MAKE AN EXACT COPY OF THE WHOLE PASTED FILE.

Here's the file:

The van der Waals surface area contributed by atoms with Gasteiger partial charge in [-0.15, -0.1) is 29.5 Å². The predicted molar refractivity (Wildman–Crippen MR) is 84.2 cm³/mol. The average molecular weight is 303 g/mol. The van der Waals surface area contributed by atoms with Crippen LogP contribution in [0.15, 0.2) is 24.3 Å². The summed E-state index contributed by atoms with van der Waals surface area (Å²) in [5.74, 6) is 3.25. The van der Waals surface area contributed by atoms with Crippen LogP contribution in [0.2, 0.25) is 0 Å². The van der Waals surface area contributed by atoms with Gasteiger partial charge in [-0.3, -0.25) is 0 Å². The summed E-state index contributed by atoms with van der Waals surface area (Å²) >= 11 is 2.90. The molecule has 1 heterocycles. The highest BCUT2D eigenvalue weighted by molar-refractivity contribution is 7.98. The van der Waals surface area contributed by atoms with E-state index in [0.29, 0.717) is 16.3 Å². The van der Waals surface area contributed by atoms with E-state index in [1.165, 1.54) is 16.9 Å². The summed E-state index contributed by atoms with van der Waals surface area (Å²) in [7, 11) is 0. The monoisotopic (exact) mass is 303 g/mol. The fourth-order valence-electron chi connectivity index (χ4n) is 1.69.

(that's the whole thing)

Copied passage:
The van der Waals surface area contributed by atoms with Gasteiger partial charge in [-0.15, -0.1) is 29.5 Å². The predicted molar refractivity (Wildman–Crippen MR) is 84.2 cm³/mol. The average molecular weight is 303 g/mol. The van der Waals surface area contributed by atoms with Crippen LogP contribution in [0.15, 0.2) is 24.3 Å². The summed E-state index contributed by atoms with van der Waals surface area (Å²) in [5.74, 6) is 3.25. The van der Waals surface area contributed by atoms with Crippen LogP contribution in [0.2, 0.25) is 0 Å². The van der Waals surface area contributed by atoms with Gasteiger partial charge in [-0.3, -0.25) is 0 Å². The summed E-state index contributed by atoms with van der Waals surface area (Å²) >= 11 is 2.90. The molecule has 1 heterocycles. The highest BCUT2D eigenvalue weighted by molar-refractivity contribution is 7.98. The van der Waals surface area contributed by atoms with E-state index in [0.29, 0.717) is 16.3 Å². The van der Waals surface area contributed by atoms with E-state index in [1.165, 1.54) is 16.9 Å². The summed E-state index contributed by atoms with van der Waals surface area (Å²) in [7, 11) is 0. The monoisotopic (exact) mass is 303 g/mol. The fourth-order valence-electron chi connectivity index (χ4n) is 1.69.